A mixture having the composition was dropped on the gate wells on a pH-ISFET. Then, the above described is exposed to ultraviolet radiation to polymerize 2-hydroxy methylmethacrylic acid to obtain an enzyme immobilized gel.

As a control, a comparative example of an enzyme immobilized gel was prepared by the same method as above except that the solution of gluconolactonase is replaced by an aqueous solution containing 10 mM of MgCl2.

Each layer of the enzyme immobilized gels prepared has a thickness of 200 μm.

EVALUATION OF RESPONSE PROPERTIES

The results of the response properties of the glucose sensors prepared are shown in FIG. 1 and FIG. 2.

The response of the glucose sensor is determined in a 20 mM (N-2-hydroxyethylpiperazine-N'-2-ethanesulfonic acid-NaOH) buffer solution (pH=7.5) at 25 C.

Curve "A" in FIG. 1 is a response curve of the glucose sensor prepared by Example 1 according to the present invention, while curve "B" in FIG. 1 is a response curve of the glucose sensor prepared by Example 2 according to the present invention.

FIG. 2 shows response curves of the glucose sensors prepared by the comparative examples containing no gluconolactonase. Curve "a" in FIG. 2 corresponds to the curve "A" in FIG. 1, while curve "b" in FIG. 2 corresponds to the curve "B" in FIG. 1.

From the comparison of FIG. 1 and FIG. 2, it was revealed that the out-put of glucose sensor having the gluconolactonase-containing GOD immobilized gel according to the present invention increases remarkably from 0.01 mM of the concentration of glucose, so that the glucose sensors according to the present invention can be used in a wide range of concentrations of glucose from 0.01 to 10 mM. To the contrary, the conventional glucose sensors having the GOD immobilized gel containing no gluconolactonase shown in FIG. 2 do not produce satisfactory sensor out-put over about 0.1 mM of the concentration of glucose.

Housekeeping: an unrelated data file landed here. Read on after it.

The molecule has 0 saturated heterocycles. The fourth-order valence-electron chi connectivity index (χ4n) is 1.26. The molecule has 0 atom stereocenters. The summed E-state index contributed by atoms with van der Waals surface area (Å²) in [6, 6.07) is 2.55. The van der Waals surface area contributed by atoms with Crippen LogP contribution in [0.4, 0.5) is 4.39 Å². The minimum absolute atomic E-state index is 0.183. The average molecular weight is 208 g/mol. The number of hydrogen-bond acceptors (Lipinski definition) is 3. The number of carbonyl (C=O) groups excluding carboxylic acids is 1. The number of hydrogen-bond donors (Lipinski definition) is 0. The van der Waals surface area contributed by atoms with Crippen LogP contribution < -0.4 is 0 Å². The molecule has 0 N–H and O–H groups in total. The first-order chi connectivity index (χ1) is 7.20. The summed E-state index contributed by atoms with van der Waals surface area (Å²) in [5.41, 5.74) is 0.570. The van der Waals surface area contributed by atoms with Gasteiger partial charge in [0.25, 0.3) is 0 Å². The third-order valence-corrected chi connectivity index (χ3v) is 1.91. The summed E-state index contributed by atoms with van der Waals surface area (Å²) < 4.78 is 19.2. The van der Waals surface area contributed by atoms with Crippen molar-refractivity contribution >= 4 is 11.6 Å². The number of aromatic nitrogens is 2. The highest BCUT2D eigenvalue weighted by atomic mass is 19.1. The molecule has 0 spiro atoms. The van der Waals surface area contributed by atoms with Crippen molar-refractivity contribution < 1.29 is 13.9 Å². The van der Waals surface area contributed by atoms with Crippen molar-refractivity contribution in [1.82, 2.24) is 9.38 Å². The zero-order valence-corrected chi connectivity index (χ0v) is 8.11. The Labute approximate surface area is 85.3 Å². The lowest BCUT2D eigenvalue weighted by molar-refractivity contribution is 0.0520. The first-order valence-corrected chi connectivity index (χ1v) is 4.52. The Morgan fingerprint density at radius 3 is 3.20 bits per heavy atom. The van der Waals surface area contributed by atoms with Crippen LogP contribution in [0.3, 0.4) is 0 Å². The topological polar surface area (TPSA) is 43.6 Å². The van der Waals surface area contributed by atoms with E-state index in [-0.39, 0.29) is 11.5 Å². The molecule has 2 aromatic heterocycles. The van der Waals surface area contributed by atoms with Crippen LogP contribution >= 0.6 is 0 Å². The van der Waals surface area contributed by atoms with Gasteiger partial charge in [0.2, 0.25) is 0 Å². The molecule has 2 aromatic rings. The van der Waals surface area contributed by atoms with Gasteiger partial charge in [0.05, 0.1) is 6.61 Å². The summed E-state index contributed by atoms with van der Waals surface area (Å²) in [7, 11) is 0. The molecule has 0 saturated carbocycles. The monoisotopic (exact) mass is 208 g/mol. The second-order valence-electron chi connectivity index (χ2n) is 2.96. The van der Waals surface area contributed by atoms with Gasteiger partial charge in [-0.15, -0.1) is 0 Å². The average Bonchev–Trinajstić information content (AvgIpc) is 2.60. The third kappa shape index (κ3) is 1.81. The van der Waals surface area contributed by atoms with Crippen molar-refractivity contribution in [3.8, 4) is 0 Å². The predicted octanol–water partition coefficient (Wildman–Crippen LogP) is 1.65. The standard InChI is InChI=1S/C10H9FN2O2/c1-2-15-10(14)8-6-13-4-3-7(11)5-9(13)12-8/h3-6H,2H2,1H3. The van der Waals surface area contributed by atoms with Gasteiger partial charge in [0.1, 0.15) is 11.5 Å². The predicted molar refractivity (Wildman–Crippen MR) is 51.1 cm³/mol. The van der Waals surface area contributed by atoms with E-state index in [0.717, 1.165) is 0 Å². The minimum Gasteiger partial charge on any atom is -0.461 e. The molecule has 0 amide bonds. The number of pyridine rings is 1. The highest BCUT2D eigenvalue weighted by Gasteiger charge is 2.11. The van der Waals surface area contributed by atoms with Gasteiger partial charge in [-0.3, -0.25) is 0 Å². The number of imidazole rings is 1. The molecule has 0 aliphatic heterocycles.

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Non-Patent Citations
Reference
1"Glucoamylase and Glucose Oxidase Preparations and Their Combined Application for Conversion of Mattose to Gluconic Acid", Biotechnology and Bioengineering, vol. 19 (1977), pp. 185-198.
2"Immobilized Enzyme Electrode Probes", Solid Phase Biochemistry, published by John Wiley & Sons, New York (1983), pp. 479-505.
3"pH-Based Enzyme Potentiometric Sensors", Anal. Chem., vol. 57, pp. 1920-1923.
4"pH-Based Enzyme Potentiometric Sensors", Anal. Chem., vol. 57, pp. 1924-1925.
5"Purification and Partial Characterization of Beef Liver Gluconolactonase", Archives of Biochemistry and Biophysics, vol. 192, No. 2, Feb. 1979, pp. 482-488.
6 *Dixon and Webb, Enzymes , 2nd Ed., Academic Press Inc., 1964, pp. 16, 17, 734.
7Dixon and Webb, Enzymes, 2nd Ed., Academic Press Inc., 1964, pp. 16, 17, 734.
8 *Glucoamylase and Glucose Oxidase Preparations and Their Combined Application for Conversion of Mattose to Gluconic Acid , Biotechnology and Bioengineering , vol. 19 (1977), pp. 185 198.
9Hanazote et al, "Glucose Sensitive Field-Effect Transistor with a Membrane Containing Co-Immobilized Gluconolactonase and Glucose Oxidase", 9-15-88, pp. 47-59.
10 *Hanazote et al, Glucose Sensitive Field Effect Transistor with a Membrane Containing Co Immobilized Gluconolactonase and Glucose Oxidase , 9 15 88, pp. 47 59.
11Henozato et al, "Multi-Enzyme Electrode Using Hydrogen-Ion-Sensitive Field-Effect Transistors", IEEE Transactions on Electron Devices, vol. ED33, No. 1, Jan. 1988, pp. 47-51.